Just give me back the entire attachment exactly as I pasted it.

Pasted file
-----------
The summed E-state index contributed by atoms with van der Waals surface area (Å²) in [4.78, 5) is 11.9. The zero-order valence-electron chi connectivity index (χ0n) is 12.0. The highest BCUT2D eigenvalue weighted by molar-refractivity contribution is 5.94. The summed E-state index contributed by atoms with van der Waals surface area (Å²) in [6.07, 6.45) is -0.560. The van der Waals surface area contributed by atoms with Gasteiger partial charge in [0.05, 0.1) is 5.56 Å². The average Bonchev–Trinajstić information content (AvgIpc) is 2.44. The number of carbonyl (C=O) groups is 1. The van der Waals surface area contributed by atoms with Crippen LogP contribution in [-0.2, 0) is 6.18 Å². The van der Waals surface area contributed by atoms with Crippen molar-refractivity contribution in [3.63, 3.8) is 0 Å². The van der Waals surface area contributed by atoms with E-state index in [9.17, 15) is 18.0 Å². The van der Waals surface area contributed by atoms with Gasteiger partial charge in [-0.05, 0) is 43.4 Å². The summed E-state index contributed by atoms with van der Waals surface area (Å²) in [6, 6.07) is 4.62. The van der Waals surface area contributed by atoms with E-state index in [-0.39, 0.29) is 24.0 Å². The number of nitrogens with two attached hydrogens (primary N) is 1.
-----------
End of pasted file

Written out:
The summed E-state index contributed by atoms with van der Waals surface area (Å²) in [4.78, 5) is 11.9. The zero-order valence-electron chi connectivity index (χ0n) is 12.0. The highest BCUT2D eigenvalue weighted by molar-refractivity contribution is 5.94. The summed E-state index contributed by atoms with van der Waals surface area (Å²) in [6.07, 6.45) is -0.560. The van der Waals surface area contributed by atoms with Gasteiger partial charge in [0.05, 0.1) is 5.56 Å². The average Bonchev–Trinajstić information content (AvgIpc) is 2.44. The number of carbonyl (C=O) groups is 1. The van der Waals surface area contributed by atoms with Crippen LogP contribution in [-0.2, 0) is 6.18 Å². The van der Waals surface area contributed by atoms with Crippen molar-refractivity contribution in [3.63, 3.8) is 0 Å². The van der Waals surface area contributed by atoms with E-state index in [9.17, 15) is 18.0 Å². The van der Waals surface area contributed by atoms with Gasteiger partial charge in [-0.05, 0) is 43.4 Å². The summed E-state index contributed by atoms with van der Waals surface area (Å²) in [6, 6.07) is 4.62. The van der Waals surface area contributed by atoms with E-state index in [-0.39, 0.29) is 24.0 Å². The number of nitrogens with two attached hydrogens (primary N) is 1.